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Indian Activists Say New Rape Law Falls Short

  • Aru Pande

Demonstrations continue in India, where some women say the government is not doing enough to protect women following the December 16 brutal gang rape in the capital. Residents and activists in New Delhi, who say an ordinance approved by the president on Sunday is far from adequate.

Consider Purnima Rao, who has lived in New Delhi her entire life. She does not remember a time when she felt safe in the city, whether it was as a young girl or now as a 33-year-old filmmaker.

“You get stared at, you get abusive comments hurled at you, sexually abusive comments," Rao said. "If you get into any form of public transport and there are men around, they feel free to grope you, rub against you. It’s there everywhere, it’s there in the workplace, and with the colleagues you are supposed to trust.”

Rao never spoke out about what she and many other women suffer on a daily basis. And she says her silence was part of the problem.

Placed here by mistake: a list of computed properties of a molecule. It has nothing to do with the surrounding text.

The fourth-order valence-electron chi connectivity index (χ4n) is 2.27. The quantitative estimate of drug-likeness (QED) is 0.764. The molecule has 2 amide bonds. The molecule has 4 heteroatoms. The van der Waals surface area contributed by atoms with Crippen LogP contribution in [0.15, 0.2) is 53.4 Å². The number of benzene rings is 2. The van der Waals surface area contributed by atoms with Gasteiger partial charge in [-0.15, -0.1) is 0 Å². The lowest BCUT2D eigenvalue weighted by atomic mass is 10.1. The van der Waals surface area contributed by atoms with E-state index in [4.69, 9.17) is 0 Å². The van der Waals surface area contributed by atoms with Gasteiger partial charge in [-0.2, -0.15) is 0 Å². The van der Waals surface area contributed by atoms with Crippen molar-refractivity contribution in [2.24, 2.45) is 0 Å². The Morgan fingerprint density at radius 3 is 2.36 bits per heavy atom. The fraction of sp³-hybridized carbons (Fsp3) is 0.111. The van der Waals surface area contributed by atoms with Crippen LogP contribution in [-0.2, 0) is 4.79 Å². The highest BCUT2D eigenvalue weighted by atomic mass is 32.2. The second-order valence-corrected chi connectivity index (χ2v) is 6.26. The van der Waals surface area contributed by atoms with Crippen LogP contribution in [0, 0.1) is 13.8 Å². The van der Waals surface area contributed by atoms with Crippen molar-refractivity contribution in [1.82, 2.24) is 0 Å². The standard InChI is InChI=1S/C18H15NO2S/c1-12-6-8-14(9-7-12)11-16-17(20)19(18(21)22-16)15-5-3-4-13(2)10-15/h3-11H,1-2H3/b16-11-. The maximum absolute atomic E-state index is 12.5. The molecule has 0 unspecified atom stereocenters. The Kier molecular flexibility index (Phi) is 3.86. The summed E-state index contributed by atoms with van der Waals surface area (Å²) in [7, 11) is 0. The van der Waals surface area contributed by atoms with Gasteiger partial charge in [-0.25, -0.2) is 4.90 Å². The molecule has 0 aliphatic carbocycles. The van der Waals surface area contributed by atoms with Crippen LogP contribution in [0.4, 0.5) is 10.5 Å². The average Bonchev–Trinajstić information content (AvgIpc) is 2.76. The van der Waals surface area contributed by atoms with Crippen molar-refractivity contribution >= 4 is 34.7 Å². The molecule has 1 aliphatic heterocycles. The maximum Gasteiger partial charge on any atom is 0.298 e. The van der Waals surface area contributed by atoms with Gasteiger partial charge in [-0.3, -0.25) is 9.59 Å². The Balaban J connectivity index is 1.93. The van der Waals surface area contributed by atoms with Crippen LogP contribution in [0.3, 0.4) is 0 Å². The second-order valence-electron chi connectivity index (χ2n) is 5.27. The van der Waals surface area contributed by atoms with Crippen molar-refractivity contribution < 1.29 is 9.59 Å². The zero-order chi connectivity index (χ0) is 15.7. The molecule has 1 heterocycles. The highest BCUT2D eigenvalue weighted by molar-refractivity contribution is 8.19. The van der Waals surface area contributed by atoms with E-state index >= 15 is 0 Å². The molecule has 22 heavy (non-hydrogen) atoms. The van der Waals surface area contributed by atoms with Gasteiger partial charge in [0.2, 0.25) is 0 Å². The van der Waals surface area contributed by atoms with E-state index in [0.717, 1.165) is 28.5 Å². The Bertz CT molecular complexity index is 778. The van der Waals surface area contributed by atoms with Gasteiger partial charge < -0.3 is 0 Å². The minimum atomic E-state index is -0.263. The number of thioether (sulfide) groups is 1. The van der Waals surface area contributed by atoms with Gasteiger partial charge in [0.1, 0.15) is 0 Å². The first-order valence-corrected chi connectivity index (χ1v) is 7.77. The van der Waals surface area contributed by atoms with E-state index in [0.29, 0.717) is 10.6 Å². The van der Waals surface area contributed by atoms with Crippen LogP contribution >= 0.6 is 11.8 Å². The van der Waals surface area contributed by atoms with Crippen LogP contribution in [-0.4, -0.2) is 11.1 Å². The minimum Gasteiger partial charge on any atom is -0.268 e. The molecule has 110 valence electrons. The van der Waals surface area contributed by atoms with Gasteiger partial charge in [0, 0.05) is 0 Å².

She has since been compelled to join the protests that have taken place almost daily in the Indian capital after a young student was beaten and gang-raped aboard a bus on December 16. The 23-year-old victim later died of severe internal injuries in a Singapore hospital.

Six suspects have been charged with rape and murder and a government-appointed panel has recommended measures to protect women against harassment and violence.

But women’s rights activist Saheba Farooqui says an ordinance approved Sunday by President Pranab Mukherjee on leaves out key recommendations by the commission - specifically, punishing those who commit marital rape and members of the Indian military who commit sexual assaults.

“We don't have any faith in the government because this is a typical type of government - to defuse the tensions, to defuse the pressures, just bring out some ordinance, bring out some commissions, bring out some other things. I don't think so, we don’t think so, I don’t think they are ready to bring a comprehensive bill.”

The government says the legislative process is far from over and that key issues will be addressed.

Purnima Rao says she only hopes leaders will follow through on their promises.

“I would like to see more action, a more sensitive reaction to what the women of this country and really what the men are saying, really, they just want basic human rights, so that is my hope.”

A hope shared by many who know change will likely be a long and uphill battle.

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